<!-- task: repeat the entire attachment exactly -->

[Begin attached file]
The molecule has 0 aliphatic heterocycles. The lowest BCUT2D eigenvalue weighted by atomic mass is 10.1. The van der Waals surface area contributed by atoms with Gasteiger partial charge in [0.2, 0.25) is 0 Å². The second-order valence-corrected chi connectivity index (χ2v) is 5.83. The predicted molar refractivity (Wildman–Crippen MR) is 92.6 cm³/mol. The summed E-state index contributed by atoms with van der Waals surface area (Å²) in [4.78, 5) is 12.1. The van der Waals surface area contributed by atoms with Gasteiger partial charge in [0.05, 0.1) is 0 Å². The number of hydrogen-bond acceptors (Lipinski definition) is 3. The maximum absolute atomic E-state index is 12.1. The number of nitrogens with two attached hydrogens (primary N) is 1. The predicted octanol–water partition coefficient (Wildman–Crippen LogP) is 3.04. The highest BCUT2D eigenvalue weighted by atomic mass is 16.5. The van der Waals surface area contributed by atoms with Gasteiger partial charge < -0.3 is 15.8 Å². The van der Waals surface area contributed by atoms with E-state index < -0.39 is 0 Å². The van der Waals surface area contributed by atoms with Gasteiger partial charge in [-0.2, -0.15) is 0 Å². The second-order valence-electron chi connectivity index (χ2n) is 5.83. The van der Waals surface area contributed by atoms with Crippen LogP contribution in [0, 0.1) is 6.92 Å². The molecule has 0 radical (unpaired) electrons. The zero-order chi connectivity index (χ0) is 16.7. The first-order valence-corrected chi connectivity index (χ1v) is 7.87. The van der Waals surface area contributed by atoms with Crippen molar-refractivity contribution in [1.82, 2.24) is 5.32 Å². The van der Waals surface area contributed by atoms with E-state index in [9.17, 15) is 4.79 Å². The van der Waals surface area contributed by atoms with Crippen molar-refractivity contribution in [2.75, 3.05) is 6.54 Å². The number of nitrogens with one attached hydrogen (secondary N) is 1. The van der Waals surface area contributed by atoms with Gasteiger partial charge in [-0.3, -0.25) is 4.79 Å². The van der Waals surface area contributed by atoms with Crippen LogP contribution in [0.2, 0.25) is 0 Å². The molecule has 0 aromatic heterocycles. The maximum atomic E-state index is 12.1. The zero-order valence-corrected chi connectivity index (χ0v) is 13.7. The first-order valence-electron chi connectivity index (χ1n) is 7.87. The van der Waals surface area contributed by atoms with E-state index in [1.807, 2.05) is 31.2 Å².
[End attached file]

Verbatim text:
The molecule has 0 aliphatic heterocycles. The lowest BCUT2D eigenvalue weighted by atomic mass is 10.1. The van der Waals surface area contributed by atoms with Gasteiger partial charge in [0.2, 0.25) is 0 Å². The second-order valence-corrected chi connectivity index (χ2v) is 5.83. The predicted molar refractivity (Wildman–Crippen MR) is 92.6 cm³/mol. The summed E-state index contributed by atoms with van der Waals surface area (Å²) in [4.78, 5) is 12.1. The van der Waals surface area contributed by atoms with Gasteiger partial charge in [0.05, 0.1) is 0 Å². The number of hydrogen-bond acceptors (Lipinski definition) is 3. The maximum absolute atomic E-state index is 12.1. The number of nitrogens with two attached hydrogens (primary N) is 1. The predicted octanol–water partition coefficient (Wildman–Crippen LogP) is 3.04. The highest BCUT2D eigenvalue weighted by atomic mass is 16.5. The van der Waals surface area contributed by atoms with Gasteiger partial charge < -0.3 is 15.8 Å². The van der Waals surface area contributed by atoms with E-state index < -0.39 is 0 Å². The van der Waals surface area contributed by atoms with Gasteiger partial charge in [-0.2, -0.15) is 0 Å². The second-order valence-electron chi connectivity index (χ2n) is 5.83. The van der Waals surface area contributed by atoms with Crippen LogP contribution in [0, 0.1) is 6.92 Å². The molecule has 0 radical (unpaired) electrons. The zero-order chi connectivity index (χ0) is 16.7. The first-order valence-corrected chi connectivity index (χ1v) is 7.87. The van der Waals surface area contributed by atoms with Crippen molar-refractivity contribution in [1.82, 2.24) is 5.32 Å². The van der Waals surface area contributed by atoms with E-state index in [9.17, 15) is 4.79 Å². The van der Waals surface area contributed by atoms with Crippen molar-refractivity contribution in [2.75, 3.05) is 6.54 Å². The number of nitrogens with one attached hydrogen (secondary N) is 1. The van der Waals surface area contributed by atoms with Gasteiger partial charge in [-0.3, -0.25) is 4.79 Å². The van der Waals surface area contributed by atoms with Crippen LogP contribution in [0.2, 0.25) is 0 Å². The molecule has 0 aromatic heterocycles. The maximum atomic E-state index is 12.1. The zero-order valence-corrected chi connectivity index (χ0v) is 13.7. The first-order valence-electron chi connectivity index (χ1n) is 7.87. The van der Waals surface area contributed by atoms with E-state index in [1.807, 2.05) is 31.2 Å².